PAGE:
One day in my high school’s usually rather dull European History class, our professor arranged for a guest visit that even his most bored students keenly anticipated. He brought a survivor from a concentration camp to come and speak with us. In the days before his arrival we were all brimming with excitement and devising questions to ask him. I had a question I was burning to ask. Then this nice old German Jew turned American immigrant after the war came in and told us his story; about the “work camp” he’d been sent to, about how he used a marker to change the number on his arm so he’d be given work detail instead of “special treatment,” and about all his friends and family who hadn’t found a marker.
The room became so silent the sound of a pencil dropping to the floor would have seemed like an explosion. I didn’t know how to ask the question that had been haunting me, until our guest lecturer mentioned how he had returned to Germany afterwards. In response to one of my classmates queries, he explained that everyone there treated him well. “They all said they didn’t know.” He told us with a smile and a shrug. That is when I found the necessary opening to ask him what I had wanted to ask all along, “Do you think they knew?” He looked at me for intently for a moment and replied, “In some of the camps they were so far away in the middle of nowhere…but other camps like Buchenwald were near the cities. They could see the plumes of smoke from the crematoriums. They could smell the burning flesh. They knew.”
At some point watching The Extermination Machine, a capstone production to the Capital Fringe Festival at the (thankfully air conditioned DC Arts Center in Adams Morgan), I felt my eyes well up with tears as I recollected that lesson. Here is a show with only two performers on a single set where every bit of dialogue is taken from actual transcripts of Eichmann’s interrogation by Captain Avner Less after his capture and before his trial. In 80 minutes we are given a glimpse into the abyss. Adolf Eichmann who masterminded the coldly efficient genocide plan of the Nazis keeps referring to himself as “unimportant” and “a cog in the machine.” He insists that since he never personally shot or gassed anyone then the blood is not on his hands. The truly scary part is that he might just believe it.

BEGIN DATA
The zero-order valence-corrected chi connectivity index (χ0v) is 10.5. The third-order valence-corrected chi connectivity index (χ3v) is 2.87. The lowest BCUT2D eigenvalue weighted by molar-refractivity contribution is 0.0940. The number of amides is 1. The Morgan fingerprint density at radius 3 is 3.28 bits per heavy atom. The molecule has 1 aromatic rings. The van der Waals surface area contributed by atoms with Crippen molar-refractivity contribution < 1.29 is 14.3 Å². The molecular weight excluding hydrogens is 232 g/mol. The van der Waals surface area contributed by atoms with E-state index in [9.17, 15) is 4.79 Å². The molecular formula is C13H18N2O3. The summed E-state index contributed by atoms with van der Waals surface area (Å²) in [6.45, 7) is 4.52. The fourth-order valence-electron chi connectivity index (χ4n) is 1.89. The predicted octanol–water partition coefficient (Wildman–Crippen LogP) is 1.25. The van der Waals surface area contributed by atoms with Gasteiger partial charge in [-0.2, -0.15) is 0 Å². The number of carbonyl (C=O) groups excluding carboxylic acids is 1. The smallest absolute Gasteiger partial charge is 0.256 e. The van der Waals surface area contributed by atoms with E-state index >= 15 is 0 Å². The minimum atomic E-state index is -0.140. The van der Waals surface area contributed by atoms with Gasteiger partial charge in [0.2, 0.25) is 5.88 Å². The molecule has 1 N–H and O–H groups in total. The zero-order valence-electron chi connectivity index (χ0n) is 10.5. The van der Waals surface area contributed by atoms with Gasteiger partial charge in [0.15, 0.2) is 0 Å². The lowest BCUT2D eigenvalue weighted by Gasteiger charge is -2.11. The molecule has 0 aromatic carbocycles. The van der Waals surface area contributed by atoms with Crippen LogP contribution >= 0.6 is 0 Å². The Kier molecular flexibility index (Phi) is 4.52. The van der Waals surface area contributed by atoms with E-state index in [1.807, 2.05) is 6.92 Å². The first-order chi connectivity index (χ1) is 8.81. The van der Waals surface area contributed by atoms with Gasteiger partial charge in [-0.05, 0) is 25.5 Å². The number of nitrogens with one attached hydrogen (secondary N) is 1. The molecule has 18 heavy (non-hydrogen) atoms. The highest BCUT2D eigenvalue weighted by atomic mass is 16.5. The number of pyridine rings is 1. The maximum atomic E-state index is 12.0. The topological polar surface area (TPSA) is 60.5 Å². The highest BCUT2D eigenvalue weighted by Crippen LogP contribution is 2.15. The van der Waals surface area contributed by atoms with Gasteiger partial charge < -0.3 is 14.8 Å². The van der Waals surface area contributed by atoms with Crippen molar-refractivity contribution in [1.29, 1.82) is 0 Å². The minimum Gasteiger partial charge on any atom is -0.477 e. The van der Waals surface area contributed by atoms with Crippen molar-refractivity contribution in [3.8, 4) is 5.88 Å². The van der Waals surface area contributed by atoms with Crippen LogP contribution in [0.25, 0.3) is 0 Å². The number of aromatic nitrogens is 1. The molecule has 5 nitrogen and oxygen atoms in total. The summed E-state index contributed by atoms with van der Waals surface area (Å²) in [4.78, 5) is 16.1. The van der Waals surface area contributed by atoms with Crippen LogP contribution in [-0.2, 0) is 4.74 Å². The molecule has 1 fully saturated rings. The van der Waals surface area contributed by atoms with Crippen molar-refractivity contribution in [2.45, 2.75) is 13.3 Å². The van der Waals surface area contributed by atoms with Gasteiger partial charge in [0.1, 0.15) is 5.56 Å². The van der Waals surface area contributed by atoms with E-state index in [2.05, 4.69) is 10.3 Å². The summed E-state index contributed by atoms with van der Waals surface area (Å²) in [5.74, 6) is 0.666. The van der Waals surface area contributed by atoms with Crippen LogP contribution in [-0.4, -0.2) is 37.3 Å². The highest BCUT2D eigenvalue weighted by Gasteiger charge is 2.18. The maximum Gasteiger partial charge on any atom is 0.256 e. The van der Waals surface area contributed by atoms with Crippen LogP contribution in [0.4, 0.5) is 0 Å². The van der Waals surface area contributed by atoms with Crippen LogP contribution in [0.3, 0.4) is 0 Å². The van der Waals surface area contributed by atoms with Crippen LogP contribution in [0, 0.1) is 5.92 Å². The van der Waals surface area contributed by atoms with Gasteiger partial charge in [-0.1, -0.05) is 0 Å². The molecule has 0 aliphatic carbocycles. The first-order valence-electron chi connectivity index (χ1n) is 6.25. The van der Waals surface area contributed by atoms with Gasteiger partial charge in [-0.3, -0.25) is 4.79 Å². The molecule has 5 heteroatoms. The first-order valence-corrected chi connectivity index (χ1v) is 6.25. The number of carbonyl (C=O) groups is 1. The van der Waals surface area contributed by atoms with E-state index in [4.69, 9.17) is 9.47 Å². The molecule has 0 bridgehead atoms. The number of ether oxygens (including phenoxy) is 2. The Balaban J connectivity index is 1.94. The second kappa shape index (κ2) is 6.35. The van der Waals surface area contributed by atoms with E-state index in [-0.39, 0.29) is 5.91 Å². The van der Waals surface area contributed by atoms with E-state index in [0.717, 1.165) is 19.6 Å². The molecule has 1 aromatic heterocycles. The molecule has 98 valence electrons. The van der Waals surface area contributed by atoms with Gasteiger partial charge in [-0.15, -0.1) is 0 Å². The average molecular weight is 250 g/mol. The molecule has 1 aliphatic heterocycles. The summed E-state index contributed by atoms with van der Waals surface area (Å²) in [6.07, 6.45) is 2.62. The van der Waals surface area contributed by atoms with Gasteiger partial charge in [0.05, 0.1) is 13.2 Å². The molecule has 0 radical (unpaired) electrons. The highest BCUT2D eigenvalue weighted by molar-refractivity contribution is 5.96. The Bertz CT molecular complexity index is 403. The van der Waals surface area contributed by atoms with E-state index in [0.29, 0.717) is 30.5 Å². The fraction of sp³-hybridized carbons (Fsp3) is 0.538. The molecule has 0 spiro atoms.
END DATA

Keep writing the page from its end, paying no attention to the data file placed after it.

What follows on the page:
Of all the monsters of the Third Reich, Eichmann was somehow considered particularly emblematic and terrifying because he wasn’t a traditional monster. He was not especially fond of the visceral aspects of extermination, he wasn’t wrathful, he displayed none of the earmarks of a typical psychopath, and he personally directed more than five million people to their deaths. Kim Curtis veteran of The Washington Opera and member of The Washington Shakespeare Company, puts himself in a venue much smaller than what he’s used to (the entire theatre is smaller than some rec rooms I’ve seen but this only adds to the intimacy of the production—you’re so close to the performers you can feel their breath), to take on such a role was a brave move on his part, but he’s up to the challenge. His Eichmann is as smooth, slippery, and chilling as an ice cube; he wears the mask of an affable charming sort of fellow so well we almost forget what he is, but every now and then Curtis lets the mask slip long enough to see the darkness underneath. James Radack’s Captain Less is a worthy foil—a man who seems to be visibly shaking throughout the play trying to keep himself from tearing Eichmann to pieces. They’re a mesmerizing duo to watch and playwright/director Michael Wright’s work may well have a future beyond this tiny stage. But it’s not for the faint of heart or the weak of stomach.
SeeNoSun OnStage Presents
The Exterminator Machine
DC Arts Center
7:30 p.m., July 27, 28, and 29, 2012